If you go down to your favorite burger or steak joint, chances are, you will see a Kobe beef burger on the menu. Americans buy it by the pound, thinking it is some delicacy, imported straight from Japan, and thus pay an exorbitant fee for the privilege.
Unfortunately, the Kobe beef in America is a lie.
Yes, the beef is a lie.
History of Kobe Beef
Kobe refers to beef from the black Tajima breed of Wagyu cattle, from the Hyogo prefecture in Japan. Before becoming a prized dinner, Tajima cattle were used as work animals in the rice fields as early as the second century. Due to herd isolation and feeding techniques, the cattle are now known meat with a well-marbled texture and tenderness.
To be considered Kobe, cattle must have been born in the prefecture and raised on local grasses and water, and must be a bull or virgin cow. From there, it is processed in a Hyogo slaughterhouse and held to strict government standards (such as weight, marbling ratio, etc.).
There are only 3,000 head of certified Kobe beef cattle in the world – and all are in Japan. According to Forbes, “The process is so strict that when the beef is sold, either in stores or restaurants, it must carry the 10-digit identification number so customers know what particular Tajima-gyu cow it came from.”
Kobe in American Markets
In 2010, the USDA banned the import of any and all Japanese beef, due to an outbreak of foot and mouth disease. This includes fresh, frozen, whole, cut, boned or on the bone.
So what is the Kobe beef that your local steakhouse is currently selling?
Depends on the restaurant. Some restaurants simply call any higher-cut of steak “Kobe” and inflate the price. Other restaurants serve “American Kobe,” which comes from Japanese Wagyu cattle imported to America and crossbred with Angus cows, or 100% Wagyu cattle themselves.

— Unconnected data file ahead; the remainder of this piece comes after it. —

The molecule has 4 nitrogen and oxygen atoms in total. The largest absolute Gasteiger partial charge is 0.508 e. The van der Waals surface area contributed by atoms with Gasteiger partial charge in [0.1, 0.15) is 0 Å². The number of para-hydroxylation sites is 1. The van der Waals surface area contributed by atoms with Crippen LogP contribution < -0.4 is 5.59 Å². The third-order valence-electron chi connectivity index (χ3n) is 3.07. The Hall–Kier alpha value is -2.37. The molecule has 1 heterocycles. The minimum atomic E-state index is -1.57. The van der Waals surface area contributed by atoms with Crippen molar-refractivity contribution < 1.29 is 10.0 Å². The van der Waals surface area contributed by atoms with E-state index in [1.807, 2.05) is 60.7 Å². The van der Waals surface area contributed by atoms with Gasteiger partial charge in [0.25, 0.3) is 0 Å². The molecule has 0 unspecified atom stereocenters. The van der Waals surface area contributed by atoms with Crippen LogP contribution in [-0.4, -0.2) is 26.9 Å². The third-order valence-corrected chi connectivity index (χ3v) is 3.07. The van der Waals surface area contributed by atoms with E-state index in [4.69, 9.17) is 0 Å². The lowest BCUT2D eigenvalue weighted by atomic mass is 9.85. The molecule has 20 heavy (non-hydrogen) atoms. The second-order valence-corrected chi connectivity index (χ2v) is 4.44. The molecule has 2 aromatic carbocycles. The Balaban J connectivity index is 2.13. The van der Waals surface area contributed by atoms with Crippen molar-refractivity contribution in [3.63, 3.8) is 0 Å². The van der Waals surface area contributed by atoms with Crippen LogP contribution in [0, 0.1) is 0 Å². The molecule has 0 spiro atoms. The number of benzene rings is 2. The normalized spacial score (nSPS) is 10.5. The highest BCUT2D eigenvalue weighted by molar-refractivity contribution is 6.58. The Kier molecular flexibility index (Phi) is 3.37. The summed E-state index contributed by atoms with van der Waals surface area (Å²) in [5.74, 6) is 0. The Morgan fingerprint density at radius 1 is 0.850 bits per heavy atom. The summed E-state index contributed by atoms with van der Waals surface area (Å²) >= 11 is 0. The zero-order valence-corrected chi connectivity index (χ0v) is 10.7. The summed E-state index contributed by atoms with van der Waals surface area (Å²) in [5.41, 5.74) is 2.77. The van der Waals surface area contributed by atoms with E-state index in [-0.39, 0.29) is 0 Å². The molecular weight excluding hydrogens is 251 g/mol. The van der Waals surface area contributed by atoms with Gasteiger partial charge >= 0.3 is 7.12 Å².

What makes those cattle different? Diet, first off. The Tajimi cattle have a special diet (which does include sake and beer), plus regulation and bloodlines. There are 100% Wagyu, percentage Wagyu, purebred Wagyu (which does not mean 100% pure), etc. Also, these cattle are fed whatever each individual owner wants to feed them.
Regulation in the U.S.
Quite simply, there is none. The U.S. does not recognize the Japanese’s trademark on Kobe beef, so any Joe Blow is free to use “Kobe” on whatever beef he wants (or even pork! Chicken!). Some local cities/counties might have ordinances in place for false advertisement, but it is rarely enforced, simply because no one files a complaint.
So, next time you go out, skip the Kobe burger or hot dog and stick with an Angus burger. It’s more likely to be legit, and less likely to infringe upon someone’s copyright.
Sources and Other Reading Material
“American Kobe-style beef replaces the real thing,” MSNBC, published Dec. 29 2005
“Bogus beef: Miami restaurants say it’s Kobe, but it’s not,” Miami New Times, published Oct. 8 2009
“Forbes: No Real ‘Kobe’ Beef in U.S.,” Investor Times, published April 13, 2012
“Food’s Biggest Scam: The Great Kobe Beef Lie,” Forbes, published April 12, 2012
“Kobe And Wagyu Beef: Final Thoughts And Clarifications,” Forbes, published April 19, 2012
“Kobe Beef: Food’s Biggest Scam,” theKitchn, published April 27, 2012
“Fake Food: That’s Not Kobe Beef You’re Eating,” NPR, published April 22, 2012
“Kobe Beef,” Wikipedia, updated August 7, 2012